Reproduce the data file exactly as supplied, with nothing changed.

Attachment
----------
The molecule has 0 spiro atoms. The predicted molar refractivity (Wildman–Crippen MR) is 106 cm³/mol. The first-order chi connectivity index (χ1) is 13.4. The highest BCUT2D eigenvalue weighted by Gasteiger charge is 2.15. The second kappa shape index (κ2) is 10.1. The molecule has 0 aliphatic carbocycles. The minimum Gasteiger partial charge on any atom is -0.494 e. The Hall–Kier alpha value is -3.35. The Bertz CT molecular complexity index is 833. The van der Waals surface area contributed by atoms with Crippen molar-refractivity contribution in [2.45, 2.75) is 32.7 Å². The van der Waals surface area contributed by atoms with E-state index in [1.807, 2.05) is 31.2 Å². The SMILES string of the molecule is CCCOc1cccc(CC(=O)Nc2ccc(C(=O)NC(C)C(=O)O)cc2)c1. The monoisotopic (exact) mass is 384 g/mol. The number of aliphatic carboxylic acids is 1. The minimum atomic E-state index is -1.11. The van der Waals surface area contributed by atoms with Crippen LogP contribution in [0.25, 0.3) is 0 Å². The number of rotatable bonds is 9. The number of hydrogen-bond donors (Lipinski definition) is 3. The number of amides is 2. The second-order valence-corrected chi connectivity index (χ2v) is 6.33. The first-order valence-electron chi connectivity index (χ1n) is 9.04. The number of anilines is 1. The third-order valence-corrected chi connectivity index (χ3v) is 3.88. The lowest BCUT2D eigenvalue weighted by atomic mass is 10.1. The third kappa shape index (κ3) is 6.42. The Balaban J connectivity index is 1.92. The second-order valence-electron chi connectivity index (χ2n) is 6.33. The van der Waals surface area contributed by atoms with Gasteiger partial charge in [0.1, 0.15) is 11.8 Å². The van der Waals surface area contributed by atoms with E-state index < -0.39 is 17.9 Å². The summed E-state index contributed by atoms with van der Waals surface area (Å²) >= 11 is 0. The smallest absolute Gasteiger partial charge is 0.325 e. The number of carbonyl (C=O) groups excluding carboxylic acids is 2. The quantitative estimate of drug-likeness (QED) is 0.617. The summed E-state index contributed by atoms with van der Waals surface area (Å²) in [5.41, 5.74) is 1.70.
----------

The molecule has 0 spiro atoms. The predicted molar refractivity (Wildman–Crippen MR) is 106 cm³/mol. The first-order chi connectivity index (χ1) is 13.4. The highest BCUT2D eigenvalue weighted by Gasteiger charge is 2.15. The second kappa shape index (κ2) is 10.1. The molecule has 0 aliphatic carbocycles. The minimum Gasteiger partial charge on any atom is -0.494 e. The Hall–Kier alpha value is -3.35. The Bertz CT molecular complexity index is 833. The van der Waals surface area contributed by atoms with Crippen molar-refractivity contribution in [2.45, 2.75) is 32.7 Å². The van der Waals surface area contributed by atoms with E-state index in [1.807, 2.05) is 31.2 Å². The SMILES string of the molecule is CCCOc1cccc(CC(=O)Nc2ccc(C(=O)NC(C)C(=O)O)cc2)c1. The monoisotopic (exact) mass is 384 g/mol. The number of aliphatic carboxylic acids is 1. The minimum atomic E-state index is -1.11. The van der Waals surface area contributed by atoms with Crippen LogP contribution in [0.25, 0.3) is 0 Å². The number of rotatable bonds is 9. The number of hydrogen-bond donors (Lipinski definition) is 3. The number of amides is 2. The second-order valence-corrected chi connectivity index (χ2v) is 6.33. The first-order valence-electron chi connectivity index (χ1n) is 9.04. The number of anilines is 1. The third-order valence-corrected chi connectivity index (χ3v) is 3.88. The lowest BCUT2D eigenvalue weighted by atomic mass is 10.1. The third kappa shape index (κ3) is 6.42. The Balaban J connectivity index is 1.92. The second-order valence-electron chi connectivity index (χ2n) is 6.33. The van der Waals surface area contributed by atoms with Gasteiger partial charge in [0.1, 0.15) is 11.8 Å². The van der Waals surface area contributed by atoms with E-state index < -0.39 is 17.9 Å². The summed E-state index contributed by atoms with van der Waals surface area (Å²) >= 11 is 0. The smallest absolute Gasteiger partial charge is 0.325 e. The number of carbonyl (C=O) groups excluding carboxylic acids is 2. The quantitative estimate of drug-likeness (QED) is 0.617. The summed E-state index contributed by atoms with van der Waals surface area (Å²) in [5.41, 5.74) is 1.70.